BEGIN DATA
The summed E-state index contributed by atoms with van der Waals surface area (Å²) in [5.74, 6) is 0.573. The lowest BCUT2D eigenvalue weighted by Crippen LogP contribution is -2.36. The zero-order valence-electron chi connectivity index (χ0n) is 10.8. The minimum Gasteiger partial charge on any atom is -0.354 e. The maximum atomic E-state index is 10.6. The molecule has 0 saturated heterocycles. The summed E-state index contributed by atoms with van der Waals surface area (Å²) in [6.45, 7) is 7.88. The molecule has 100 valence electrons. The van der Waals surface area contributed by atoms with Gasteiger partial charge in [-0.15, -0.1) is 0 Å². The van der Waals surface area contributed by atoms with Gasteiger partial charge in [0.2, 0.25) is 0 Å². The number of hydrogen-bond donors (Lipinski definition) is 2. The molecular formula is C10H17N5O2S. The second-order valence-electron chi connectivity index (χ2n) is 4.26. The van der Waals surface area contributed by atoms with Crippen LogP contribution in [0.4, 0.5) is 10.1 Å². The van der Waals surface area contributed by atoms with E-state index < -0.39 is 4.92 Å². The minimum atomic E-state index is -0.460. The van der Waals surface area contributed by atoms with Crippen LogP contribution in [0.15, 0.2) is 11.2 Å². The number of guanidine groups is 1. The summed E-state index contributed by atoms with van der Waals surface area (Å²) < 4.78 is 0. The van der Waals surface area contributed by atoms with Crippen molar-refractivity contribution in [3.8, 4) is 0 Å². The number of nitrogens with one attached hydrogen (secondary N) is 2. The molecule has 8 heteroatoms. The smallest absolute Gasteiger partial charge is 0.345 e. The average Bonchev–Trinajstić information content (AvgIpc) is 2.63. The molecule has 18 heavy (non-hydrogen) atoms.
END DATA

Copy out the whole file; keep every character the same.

The summed E-state index contributed by atoms with van der Waals surface area (Å²) in [5.74, 6) is 0.573. The lowest BCUT2D eigenvalue weighted by Crippen LogP contribution is -2.36. The zero-order valence-electron chi connectivity index (χ0n) is 10.8. The minimum Gasteiger partial charge on any atom is -0.354 e. The maximum atomic E-state index is 10.6. The molecule has 0 saturated heterocycles. The summed E-state index contributed by atoms with van der Waals surface area (Å²) in [6.45, 7) is 7.88. The molecule has 100 valence electrons. The van der Waals surface area contributed by atoms with Gasteiger partial charge in [-0.15, -0.1) is 0 Å². The van der Waals surface area contributed by atoms with Gasteiger partial charge in [0.2, 0.25) is 0 Å². The number of hydrogen-bond donors (Lipinski definition) is 2. The molecular formula is C10H17N5O2S. The second-order valence-electron chi connectivity index (χ2n) is 4.26. The van der Waals surface area contributed by atoms with Crippen LogP contribution in [0.4, 0.5) is 10.1 Å². The van der Waals surface area contributed by atoms with E-state index < -0.39 is 4.92 Å². The minimum atomic E-state index is -0.460. The van der Waals surface area contributed by atoms with Crippen LogP contribution in [0.15, 0.2) is 11.2 Å². The number of guanidine groups is 1. The summed E-state index contributed by atoms with van der Waals surface area (Å²) < 4.78 is 0. The van der Waals surface area contributed by atoms with Crippen molar-refractivity contribution in [3.8, 4) is 0 Å². The number of nitrogens with one attached hydrogen (secondary N) is 2. The molecule has 8 heteroatoms. The smallest absolute Gasteiger partial charge is 0.345 e. The average Bonchev–Trinajstić information content (AvgIpc) is 2.63. The molecule has 18 heavy (non-hydrogen) atoms.